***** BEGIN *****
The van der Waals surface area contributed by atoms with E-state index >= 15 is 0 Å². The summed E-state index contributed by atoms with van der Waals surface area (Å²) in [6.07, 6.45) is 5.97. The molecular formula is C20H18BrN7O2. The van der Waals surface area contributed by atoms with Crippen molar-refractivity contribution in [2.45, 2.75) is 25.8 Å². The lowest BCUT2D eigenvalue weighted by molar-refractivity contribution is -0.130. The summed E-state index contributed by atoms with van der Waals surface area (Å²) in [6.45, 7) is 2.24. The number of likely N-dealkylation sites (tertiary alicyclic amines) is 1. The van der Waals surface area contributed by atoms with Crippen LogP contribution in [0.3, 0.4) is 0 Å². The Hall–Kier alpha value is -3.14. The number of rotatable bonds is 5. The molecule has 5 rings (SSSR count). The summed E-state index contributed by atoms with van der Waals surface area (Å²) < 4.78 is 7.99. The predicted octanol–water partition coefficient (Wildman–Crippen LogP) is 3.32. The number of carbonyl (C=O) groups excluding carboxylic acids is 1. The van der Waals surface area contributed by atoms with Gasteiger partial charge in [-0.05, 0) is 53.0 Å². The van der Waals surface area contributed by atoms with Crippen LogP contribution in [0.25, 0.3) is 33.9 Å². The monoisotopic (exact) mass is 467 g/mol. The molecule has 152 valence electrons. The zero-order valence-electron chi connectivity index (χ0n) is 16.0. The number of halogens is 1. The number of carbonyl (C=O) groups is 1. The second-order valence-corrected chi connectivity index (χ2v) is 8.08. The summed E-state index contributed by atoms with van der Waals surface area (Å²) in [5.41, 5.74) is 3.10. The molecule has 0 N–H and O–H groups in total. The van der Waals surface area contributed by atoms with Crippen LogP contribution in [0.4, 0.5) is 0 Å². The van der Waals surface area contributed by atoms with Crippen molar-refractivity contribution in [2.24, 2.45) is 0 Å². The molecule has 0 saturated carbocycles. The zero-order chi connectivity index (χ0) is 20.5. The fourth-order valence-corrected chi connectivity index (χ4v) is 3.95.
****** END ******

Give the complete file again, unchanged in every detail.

The van der Waals surface area contributed by atoms with E-state index >= 15 is 0 Å². The summed E-state index contributed by atoms with van der Waals surface area (Å²) in [6.07, 6.45) is 5.97. The molecular formula is C20H18BrN7O2. The van der Waals surface area contributed by atoms with Crippen molar-refractivity contribution in [2.45, 2.75) is 25.8 Å². The lowest BCUT2D eigenvalue weighted by molar-refractivity contribution is -0.130. The summed E-state index contributed by atoms with van der Waals surface area (Å²) in [6.45, 7) is 2.24. The number of likely N-dealkylation sites (tertiary alicyclic amines) is 1. The van der Waals surface area contributed by atoms with Crippen LogP contribution in [0.3, 0.4) is 0 Å². The Hall–Kier alpha value is -3.14. The number of rotatable bonds is 5. The molecule has 5 rings (SSSR count). The summed E-state index contributed by atoms with van der Waals surface area (Å²) < 4.78 is 7.99. The predicted octanol–water partition coefficient (Wildman–Crippen LogP) is 3.32. The number of carbonyl (C=O) groups excluding carboxylic acids is 1. The van der Waals surface area contributed by atoms with Gasteiger partial charge in [-0.05, 0) is 53.0 Å². The van der Waals surface area contributed by atoms with Crippen LogP contribution in [0.25, 0.3) is 33.9 Å². The monoisotopic (exact) mass is 467 g/mol. The molecule has 152 valence electrons. The zero-order valence-electron chi connectivity index (χ0n) is 16.0. The number of halogens is 1. The number of carbonyl (C=O) groups is 1. The second-order valence-corrected chi connectivity index (χ2v) is 8.08. The summed E-state index contributed by atoms with van der Waals surface area (Å²) in [5.41, 5.74) is 3.10. The molecule has 0 N–H and O–H groups in total. The van der Waals surface area contributed by atoms with Crippen LogP contribution in [0.4, 0.5) is 0 Å². The van der Waals surface area contributed by atoms with Crippen molar-refractivity contribution in [2.24, 2.45) is 0 Å². The molecule has 0 saturated carbocycles. The zero-order chi connectivity index (χ0) is 20.5. The fourth-order valence-corrected chi connectivity index (χ4v) is 3.95.